Getting the draw and seeing that I had drawn the world number 2 was a strange feeling, I knew I had trained as hard as I could in the lead up to the games and left no stone unturned but I’ve never beaten Cheng (world number 2) and knew he was an amazing player but I also knew that the GB team and I had worked on a game plan to play him and I was confident going into the match. I beat Cheng 3-0 and all 3 games I won under 5 points – I really did shock myself with my level of Table Tennis I was playing. With not being able to play competitions for nearly 2 years it was really hard to know what level I was going to play at as I had no other players to measure up against so it was an overwhelming feeling to know that all the hard work had paid off.
I’ve only ever beaten Tommy twice going into Tokyo and we have played countless times so it was definitely a tall order going into the medal match!
Fast forwarding to the quarter-finals and I felt great going in to the match. I felt I was in the Paralympic bubble and I was so confident in my level, however, I was playing Tommy from Norway who is probably the most accomplished wheelchair Table Tennis player ever and someone who I respect and admire immensely – he really is a role model for the sport and a quality player. Tommy is one of my close friends and we play team events together so we know each other really well but I hadn’t played him since the start of the pandemic.
That match against Tommy is the best I have ever played in my career so far and it really did feel like everything was falling into place at the right time, it really was like an ‘out of body’ experience. The whole match feels like a blur but I just remember being 3-2 10-8 up and looking round thinking I just need 1 more point to win a Paralympic medal and I started shaking, tommy pulled it back to 10-10 and I really do need to thank the Great Britain psychologist Andy Hill for the way he helped me prepare for this match, I used everything we had worked on and managed to win 12-10 to take the win!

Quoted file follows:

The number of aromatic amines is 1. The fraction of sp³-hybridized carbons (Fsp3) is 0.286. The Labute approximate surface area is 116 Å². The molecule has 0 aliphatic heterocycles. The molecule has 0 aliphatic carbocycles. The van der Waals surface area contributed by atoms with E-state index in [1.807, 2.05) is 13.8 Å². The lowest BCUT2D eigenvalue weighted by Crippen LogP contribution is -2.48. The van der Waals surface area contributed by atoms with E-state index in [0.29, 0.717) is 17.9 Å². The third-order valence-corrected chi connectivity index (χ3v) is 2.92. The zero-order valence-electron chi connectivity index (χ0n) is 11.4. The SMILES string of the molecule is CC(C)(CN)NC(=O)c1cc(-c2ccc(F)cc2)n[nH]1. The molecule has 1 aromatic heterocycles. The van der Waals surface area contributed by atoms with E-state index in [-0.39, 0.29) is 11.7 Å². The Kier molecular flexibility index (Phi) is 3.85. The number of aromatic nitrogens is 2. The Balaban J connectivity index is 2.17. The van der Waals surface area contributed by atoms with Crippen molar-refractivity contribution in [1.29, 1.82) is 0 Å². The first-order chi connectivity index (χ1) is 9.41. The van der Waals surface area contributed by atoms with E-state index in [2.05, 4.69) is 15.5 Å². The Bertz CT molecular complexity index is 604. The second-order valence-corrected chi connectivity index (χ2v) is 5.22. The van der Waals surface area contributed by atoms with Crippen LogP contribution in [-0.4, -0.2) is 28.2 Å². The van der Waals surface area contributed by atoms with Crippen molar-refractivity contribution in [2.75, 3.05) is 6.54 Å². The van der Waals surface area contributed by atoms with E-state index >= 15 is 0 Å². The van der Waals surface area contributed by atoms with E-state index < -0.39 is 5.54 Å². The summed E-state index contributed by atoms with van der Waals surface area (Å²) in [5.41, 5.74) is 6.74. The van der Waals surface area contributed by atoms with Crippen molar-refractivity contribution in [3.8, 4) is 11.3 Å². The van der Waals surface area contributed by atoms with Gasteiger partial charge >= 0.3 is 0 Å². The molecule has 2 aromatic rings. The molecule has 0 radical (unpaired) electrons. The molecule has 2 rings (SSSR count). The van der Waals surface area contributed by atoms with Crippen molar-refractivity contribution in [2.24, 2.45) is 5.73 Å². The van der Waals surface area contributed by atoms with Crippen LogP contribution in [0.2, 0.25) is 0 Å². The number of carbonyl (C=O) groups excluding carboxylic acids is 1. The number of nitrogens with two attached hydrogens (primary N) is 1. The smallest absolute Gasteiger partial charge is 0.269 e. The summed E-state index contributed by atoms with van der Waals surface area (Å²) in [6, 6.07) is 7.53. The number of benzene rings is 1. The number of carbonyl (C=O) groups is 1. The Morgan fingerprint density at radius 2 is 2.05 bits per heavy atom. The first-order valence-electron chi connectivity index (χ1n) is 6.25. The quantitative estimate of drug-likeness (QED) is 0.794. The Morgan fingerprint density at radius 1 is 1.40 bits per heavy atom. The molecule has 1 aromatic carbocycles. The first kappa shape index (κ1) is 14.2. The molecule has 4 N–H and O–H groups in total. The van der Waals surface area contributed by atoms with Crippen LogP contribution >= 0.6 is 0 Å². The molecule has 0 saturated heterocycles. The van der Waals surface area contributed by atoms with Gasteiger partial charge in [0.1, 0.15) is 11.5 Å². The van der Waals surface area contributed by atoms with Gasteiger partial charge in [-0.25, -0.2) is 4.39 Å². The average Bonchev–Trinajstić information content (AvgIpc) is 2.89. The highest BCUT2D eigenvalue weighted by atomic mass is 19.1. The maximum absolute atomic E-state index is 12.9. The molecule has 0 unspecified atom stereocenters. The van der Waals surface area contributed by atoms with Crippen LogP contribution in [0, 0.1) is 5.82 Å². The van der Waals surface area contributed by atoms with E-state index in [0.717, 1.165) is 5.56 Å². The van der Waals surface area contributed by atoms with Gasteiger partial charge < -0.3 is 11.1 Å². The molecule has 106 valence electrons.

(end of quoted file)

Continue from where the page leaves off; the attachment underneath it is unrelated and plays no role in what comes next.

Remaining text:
It’s a feeling I will never forget knowing that I had won a medal, everything I’ve been through in my life everything my family and I had sacrificed had all been worthwhile. As soon as I could I Facetimed my girlfriend and everyone back home who had stayed up to watch the match and just seeing how proud they were of me is something that I will never forget – it really will stay with me forever.
Since coming back from Tokyo it has been such a whirlwind and I’ve loved every minute of it!
I have been to film premieres, done countless media engagements, been to the Houses of Parliament just to name a few things and I am doing things I’d only ever dreamed of… it’s incredible.
One thing I want to do with this medal is use it as a vehicle to inspire others and show anything is possible and I’ve been lucky enough to go into many schools around the county to tell my story and show the kids my medal and hopefully make a positive impact on them too. Around two thousand kids have seen my medal since I have been back and it’s such a special feeling seeing how excited they are and just hope I can inspire some along the way too.
Looking forward to the future, it is all systems go towards the Commonwealth Games next year and Paris 2024 and I cannot wait to see where this crazy game of Table Tennis takes me!